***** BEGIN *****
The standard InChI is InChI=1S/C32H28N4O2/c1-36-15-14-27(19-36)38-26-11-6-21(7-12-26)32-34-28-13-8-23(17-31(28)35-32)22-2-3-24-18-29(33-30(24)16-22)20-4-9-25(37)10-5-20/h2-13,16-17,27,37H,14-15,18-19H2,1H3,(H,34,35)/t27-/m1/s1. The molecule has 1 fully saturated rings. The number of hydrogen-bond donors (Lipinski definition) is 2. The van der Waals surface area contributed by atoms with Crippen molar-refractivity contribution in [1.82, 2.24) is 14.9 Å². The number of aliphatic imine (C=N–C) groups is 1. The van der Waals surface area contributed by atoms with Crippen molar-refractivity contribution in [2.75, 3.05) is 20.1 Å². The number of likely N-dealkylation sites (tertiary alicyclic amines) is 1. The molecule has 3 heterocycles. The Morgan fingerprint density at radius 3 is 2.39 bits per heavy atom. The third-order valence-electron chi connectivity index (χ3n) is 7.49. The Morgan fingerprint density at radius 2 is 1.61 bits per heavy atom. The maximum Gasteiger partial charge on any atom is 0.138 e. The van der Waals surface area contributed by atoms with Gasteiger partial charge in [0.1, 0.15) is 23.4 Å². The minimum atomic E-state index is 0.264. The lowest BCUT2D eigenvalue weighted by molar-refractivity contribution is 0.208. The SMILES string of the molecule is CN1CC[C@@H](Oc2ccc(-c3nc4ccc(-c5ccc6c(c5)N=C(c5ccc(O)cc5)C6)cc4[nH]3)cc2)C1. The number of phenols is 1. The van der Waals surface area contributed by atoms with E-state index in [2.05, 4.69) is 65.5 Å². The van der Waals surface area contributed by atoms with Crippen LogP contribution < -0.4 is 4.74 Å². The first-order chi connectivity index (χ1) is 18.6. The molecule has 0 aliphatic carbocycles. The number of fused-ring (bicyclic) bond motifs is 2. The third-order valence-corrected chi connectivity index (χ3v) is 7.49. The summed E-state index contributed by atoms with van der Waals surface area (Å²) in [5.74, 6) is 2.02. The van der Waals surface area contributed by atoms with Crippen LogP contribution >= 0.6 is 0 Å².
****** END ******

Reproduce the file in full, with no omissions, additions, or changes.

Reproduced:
The standard InChI is InChI=1S/C32H28N4O2/c1-36-15-14-27(19-36)38-26-11-6-21(7-12-26)32-34-28-13-8-23(17-31(28)35-32)22-2-3-24-18-29(33-30(24)16-22)20-4-9-25(37)10-5-20/h2-13,16-17,27,37H,14-15,18-19H2,1H3,(H,34,35)/t27-/m1/s1. The molecule has 1 fully saturated rings. The number of hydrogen-bond donors (Lipinski definition) is 2. The van der Waals surface area contributed by atoms with Crippen molar-refractivity contribution in [1.82, 2.24) is 14.9 Å². The number of aliphatic imine (C=N–C) groups is 1. The van der Waals surface area contributed by atoms with Crippen molar-refractivity contribution in [2.75, 3.05) is 20.1 Å². The number of likely N-dealkylation sites (tertiary alicyclic amines) is 1. The molecule has 3 heterocycles. The Morgan fingerprint density at radius 3 is 2.39 bits per heavy atom. The third-order valence-electron chi connectivity index (χ3n) is 7.49. The Morgan fingerprint density at radius 2 is 1.61 bits per heavy atom. The maximum Gasteiger partial charge on any atom is 0.138 e. The van der Waals surface area contributed by atoms with Gasteiger partial charge in [0.1, 0.15) is 23.4 Å². The minimum atomic E-state index is 0.264. The lowest BCUT2D eigenvalue weighted by molar-refractivity contribution is 0.208. The SMILES string of the molecule is CN1CC[C@@H](Oc2ccc(-c3nc4ccc(-c5ccc6c(c5)N=C(c5ccc(O)cc5)C6)cc4[nH]3)cc2)C1. The number of phenols is 1. The van der Waals surface area contributed by atoms with E-state index in [2.05, 4.69) is 65.5 Å². The van der Waals surface area contributed by atoms with Crippen LogP contribution < -0.4 is 4.74 Å². The first-order chi connectivity index (χ1) is 18.6. The molecule has 0 aliphatic carbocycles. The number of fused-ring (bicyclic) bond motifs is 2. The third-order valence-corrected chi connectivity index (χ3v) is 7.49. The summed E-state index contributed by atoms with van der Waals surface area (Å²) in [5.74, 6) is 2.02. The van der Waals surface area contributed by atoms with Crippen LogP contribution >= 0.6 is 0 Å².